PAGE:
State of Connecticut Workers' Compensation Commission, John A. Mastropietro, Chairman
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Lee v. Standard Oil of Connecticut, Inc.

CASE NO. 5284 CRB-7-07-10

COMPENSATION REVIEW BOARD

WORKERS’ COMPENSATION COMMISSION

FEBRUARY 25, 2009

JULIAN LEE

CLAIMANT-APPELLEE

v.

STANDARD OIL OF CONNECTICUT, INC.

EMPLOYER

and

AIG CLAIMS INCORPORATED

INSURER

RESPONDENTS-APPELLANTS

APPEARANCES:

The claimant was represented by Brendan T. Canty, Esq., Kerin & Canty, P.C., 193 East Avenue, Norwalk, CT 06855.

The respondents were represented by Lynn M. Raccio, Esq., Law Offices of Jack V. Genovese, II, 200 Glastonbury Boulevard, Suite 301, Glastonbury, CT 06033.

This Petition for Review from the September 28, 2007 Finding and Award of the Commissioner acting for the Seventh District was heard October 28, 2008 before a Compensation Review Board panel consisting of the Commission Chairman John A. Mastropietro and Commissioners Ernie R. Walker and Charles F. Senich.

OPINION

JOHN A. MASTROPIETRO, CHAIRMAN. The respondents in this matter appeal from the September 28, 2007 Finding and Award of the Commissioner acting for the Seventh District.1 In that Finding and Award the trial commissioner concluded that the claimant sustained a low back injury that arose out of and in the course of his employment. The pertinent facts are as follows.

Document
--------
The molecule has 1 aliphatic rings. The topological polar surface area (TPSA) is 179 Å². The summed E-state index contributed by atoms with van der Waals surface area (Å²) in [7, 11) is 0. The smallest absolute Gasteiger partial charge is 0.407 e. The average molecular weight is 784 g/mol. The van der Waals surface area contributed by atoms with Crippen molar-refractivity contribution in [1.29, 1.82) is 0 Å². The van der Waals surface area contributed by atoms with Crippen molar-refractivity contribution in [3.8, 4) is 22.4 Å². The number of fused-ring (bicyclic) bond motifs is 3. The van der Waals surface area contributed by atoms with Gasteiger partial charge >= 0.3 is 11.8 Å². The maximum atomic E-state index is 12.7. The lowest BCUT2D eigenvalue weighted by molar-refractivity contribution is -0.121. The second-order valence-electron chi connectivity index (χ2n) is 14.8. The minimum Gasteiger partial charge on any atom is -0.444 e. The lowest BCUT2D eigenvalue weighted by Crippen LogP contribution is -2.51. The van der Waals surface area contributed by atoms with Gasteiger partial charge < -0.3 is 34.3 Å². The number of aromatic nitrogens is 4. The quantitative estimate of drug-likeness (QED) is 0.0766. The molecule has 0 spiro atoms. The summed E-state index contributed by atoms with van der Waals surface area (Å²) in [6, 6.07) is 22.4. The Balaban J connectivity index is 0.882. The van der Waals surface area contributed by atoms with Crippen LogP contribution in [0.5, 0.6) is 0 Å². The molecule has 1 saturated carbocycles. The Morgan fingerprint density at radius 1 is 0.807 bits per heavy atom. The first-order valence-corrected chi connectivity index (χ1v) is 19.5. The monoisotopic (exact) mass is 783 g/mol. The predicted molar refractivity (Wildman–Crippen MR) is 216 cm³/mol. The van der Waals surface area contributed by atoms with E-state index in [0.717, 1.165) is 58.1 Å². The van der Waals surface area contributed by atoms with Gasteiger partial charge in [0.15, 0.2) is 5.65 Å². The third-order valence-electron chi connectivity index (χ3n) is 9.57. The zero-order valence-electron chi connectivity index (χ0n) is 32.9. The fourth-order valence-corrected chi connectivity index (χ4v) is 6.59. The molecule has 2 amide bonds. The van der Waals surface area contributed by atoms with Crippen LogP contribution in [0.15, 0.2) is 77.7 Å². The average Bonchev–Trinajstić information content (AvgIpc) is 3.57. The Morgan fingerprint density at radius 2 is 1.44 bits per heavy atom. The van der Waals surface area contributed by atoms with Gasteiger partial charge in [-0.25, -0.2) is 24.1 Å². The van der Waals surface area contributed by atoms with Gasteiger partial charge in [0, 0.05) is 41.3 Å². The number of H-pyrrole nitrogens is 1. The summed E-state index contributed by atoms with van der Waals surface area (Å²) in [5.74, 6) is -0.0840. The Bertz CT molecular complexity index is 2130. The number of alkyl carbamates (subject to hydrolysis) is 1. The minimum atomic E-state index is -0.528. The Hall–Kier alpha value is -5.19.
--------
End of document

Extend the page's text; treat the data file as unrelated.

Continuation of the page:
The claimant was employed by the respondent employer as a home heating oil delivery person. The claimant alleged that as a result of that employment he suffered a hernia injury and lower back injury. The hernia injury was accepted by the respondents, but the claim for the claimant’s back problem was contested. The record in this matter indicates that on December 19, 2005 the claimant filed a Form 30C written notice of claim in which he alleged hernia and back injuries due to repetitive trauma. The date of injury on the notice is given as July 25, 2005.

In testimony before the trial commissioner, the claimant described his duties which included making some 40 to 50 daily deliveries of home heating oil. The completion of that task required the carting of a 170 foot, 5 inch round hose filled with oil over various terrain and in various weather. The claimant specifically cited one incident occurring on December 24, 2004 in which he fell twice while making an oil delivery. The claimant also testified that driving the oil delivery truck required climbing up into and out of the truck’s cab as well as enduring the uneven, bumpy ride of the truck, all of which were difficult on his back.

The claimant continued to work for the respondent until July 25, 2005 when he concluded that he could no longer physically perform the work required. In August, 2005, the claimant underwent hernia surgery. Following claimant’s hernia surgery the claimant complained of back pain. It was the claimant’s contention that he did not complain of back pain previously, as the hernia masked the back pain.

The trial commissioner concluded that the claimant’s back complaints were the result of repetitive trauma arising from his employment. Specifically, the commissioner found in ¶¶ A-C,

A. The claimant clearly had a job involving repetitive activities.
B. The claimant denied engaging in any other activity, outside of his work-related duties, that would give rise to his back pathology.
C. Even though the claimant was unable to produce a medical that expressly stated that his low back condition arose out of his repetitive activities with the respondent, the trial commissioner is not required to ignore common sense in arriving at a conclusion on causation. (emphasis ours).